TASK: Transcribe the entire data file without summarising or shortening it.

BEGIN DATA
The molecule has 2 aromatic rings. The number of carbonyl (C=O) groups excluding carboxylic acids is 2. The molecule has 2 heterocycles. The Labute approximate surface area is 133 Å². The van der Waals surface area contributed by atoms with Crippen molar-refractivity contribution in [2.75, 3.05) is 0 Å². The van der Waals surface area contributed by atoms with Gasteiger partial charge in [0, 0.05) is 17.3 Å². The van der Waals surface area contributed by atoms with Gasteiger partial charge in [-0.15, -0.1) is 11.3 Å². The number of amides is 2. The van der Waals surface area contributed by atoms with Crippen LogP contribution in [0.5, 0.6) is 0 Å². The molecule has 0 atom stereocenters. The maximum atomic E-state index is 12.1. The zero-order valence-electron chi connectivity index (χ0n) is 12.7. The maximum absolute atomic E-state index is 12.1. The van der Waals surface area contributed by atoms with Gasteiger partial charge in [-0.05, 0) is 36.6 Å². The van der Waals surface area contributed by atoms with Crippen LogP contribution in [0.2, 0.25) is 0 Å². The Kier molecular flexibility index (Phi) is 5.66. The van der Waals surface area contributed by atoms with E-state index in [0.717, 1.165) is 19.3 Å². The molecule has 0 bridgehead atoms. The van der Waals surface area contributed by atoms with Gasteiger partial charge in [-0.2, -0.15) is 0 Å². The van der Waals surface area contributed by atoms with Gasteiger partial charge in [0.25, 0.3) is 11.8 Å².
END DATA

The molecule has 2 aromatic rings. The number of carbonyl (C=O) groups excluding carboxylic acids is 2. The molecule has 2 heterocycles. The Labute approximate surface area is 133 Å². The van der Waals surface area contributed by atoms with Crippen molar-refractivity contribution in [2.75, 3.05) is 0 Å². The van der Waals surface area contributed by atoms with Gasteiger partial charge in [0, 0.05) is 17.3 Å². The van der Waals surface area contributed by atoms with Gasteiger partial charge in [-0.15, -0.1) is 11.3 Å². The number of amides is 2. The van der Waals surface area contributed by atoms with Crippen LogP contribution in [0.5, 0.6) is 0 Å². The molecule has 0 atom stereocenters. The maximum atomic E-state index is 12.1. The zero-order valence-electron chi connectivity index (χ0n) is 12.7. The maximum absolute atomic E-state index is 12.1. The van der Waals surface area contributed by atoms with Gasteiger partial charge in [-0.05, 0) is 36.6 Å². The van der Waals surface area contributed by atoms with Crippen LogP contribution in [0.2, 0.25) is 0 Å². The Kier molecular flexibility index (Phi) is 5.66. The van der Waals surface area contributed by atoms with E-state index in [0.717, 1.165) is 19.3 Å². The molecule has 0 bridgehead atoms. The van der Waals surface area contributed by atoms with Gasteiger partial charge in [-0.2, -0.15) is 0 Å². The van der Waals surface area contributed by atoms with Gasteiger partial charge in [0.25, 0.3) is 11.8 Å².